16-18 November 2021
End of July, the ICH (International Council for Harmonisation) published the long-awaited draft guideline on continuous manufacturing. The ICH had already announced in June 2018 that it was working on a new ICH Guideline on Continuous Manufacturing with the abbreviation Q13. In addition to batch definitions, the document describes three different continuous manufacturing approaches and provides guidance on control strategy and approval issues. The new guideline ICH Q13 Continuous Manufacturing of Drug Substances and Products covers active ingredient and drug production manufacturing as well as the production of therapeutic proteins and combined or integrated active ingredient and drug production. It comprises the development, implementation and operation of continuous manufacturing processes as well as life cycle management.
The actual guideline comprises 15 more general pages and a second part, which in 24 pages contains five annexes with more specific instructions. The document lists three possible batch definitions: a quantity of consistent quality defined by the quantity of input materials, the quantity of output from the manufacturing process, or by the manufacturing time (at a defined mass flow rate).
2. Continuous Manufacturing Concepts
3. Scientific Approaches
4. Regulatory Considerations
The fourth chapter, Regulatory Considerations, also contains a section on process validation. Here it is stated that in addition to the traditional batch-based approach, validation can also be performed through continuous process verification. For this purpose, the system performance and the material quality must be continuously monitored and it must be proven by means of the real-time data that the system has been kept in the state of control throughout. According to ICH Q10, this state is one that ensures continuous process performance and product quality.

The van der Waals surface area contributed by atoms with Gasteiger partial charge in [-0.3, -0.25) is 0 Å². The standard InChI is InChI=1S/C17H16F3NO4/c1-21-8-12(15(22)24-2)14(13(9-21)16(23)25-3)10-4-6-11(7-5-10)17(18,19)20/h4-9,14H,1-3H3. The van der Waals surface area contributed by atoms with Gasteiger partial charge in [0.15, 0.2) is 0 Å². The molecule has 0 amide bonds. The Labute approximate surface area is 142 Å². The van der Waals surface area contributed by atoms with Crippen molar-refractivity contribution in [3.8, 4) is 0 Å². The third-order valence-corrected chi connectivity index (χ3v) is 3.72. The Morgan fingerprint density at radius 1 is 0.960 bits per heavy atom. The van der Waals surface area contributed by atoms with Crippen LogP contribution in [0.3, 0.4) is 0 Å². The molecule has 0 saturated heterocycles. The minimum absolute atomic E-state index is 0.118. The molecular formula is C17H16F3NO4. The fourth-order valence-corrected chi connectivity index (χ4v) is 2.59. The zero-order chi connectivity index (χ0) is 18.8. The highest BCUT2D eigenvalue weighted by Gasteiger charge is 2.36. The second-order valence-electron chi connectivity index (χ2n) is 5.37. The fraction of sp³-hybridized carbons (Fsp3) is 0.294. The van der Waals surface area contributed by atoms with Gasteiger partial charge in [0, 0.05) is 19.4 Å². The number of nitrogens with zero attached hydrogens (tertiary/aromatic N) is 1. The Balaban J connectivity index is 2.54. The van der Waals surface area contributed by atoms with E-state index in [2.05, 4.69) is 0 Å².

A controlled condition (as defined by ICH Q10) is a condition that ensures continuous process performance and product quality....
The fourth chapter also contains the helpful Table 1 with specific information on the contents for the authorisation application.
Each of these four parts contains an exemplary flow chart with the individual unit operations, notes on process equipment, process control and validation. Special regulatory issues are also addressed.
The last appendix deals with the important topic of process deviations. For example, product from the startup and shutdown phases of the process must be handled differently, and product from phases with process behavior that deviates from the target must be safely discharged. The strategies for this are already defined during process development and are based on DoE (Design of Experiments), RTD studies or a combination of both. RTD (residence time distribution) indicates the residence time of material in the process and is an important aspect in determining the material to be discharged. So-called funnel plots indicate how severe a process disturbance can be or how long it can last to still produce conforming material. In this way, acceptance criteria for disturbances can be defined. The chapter contains three examples for further explanation: irregularly occurring disturbances with deviations within and outside the disturbance acceptance criteria as well as frequently occurring disturbances within the acceptance range.
The document is now in Step 2 (Step 2) of the ICH procedure and open for comment. In Step 2 of the ICH process, a draft Guideline, based on comments received from the relevant ICH Expert Working Group (EWG), is circulated by ICH to the regulatory authorities in the ICH regions for review in accordance with national or regional procedures. A meeting of the EWG is planned in November 2021 to discuss the comments received. The final Guideline is expected to be signed in November 2022 (Step 3).
Please visit the ICH website to find the draft of the Guideline ICH Q13 Continuous Manufacturing of Drug Substances and Products.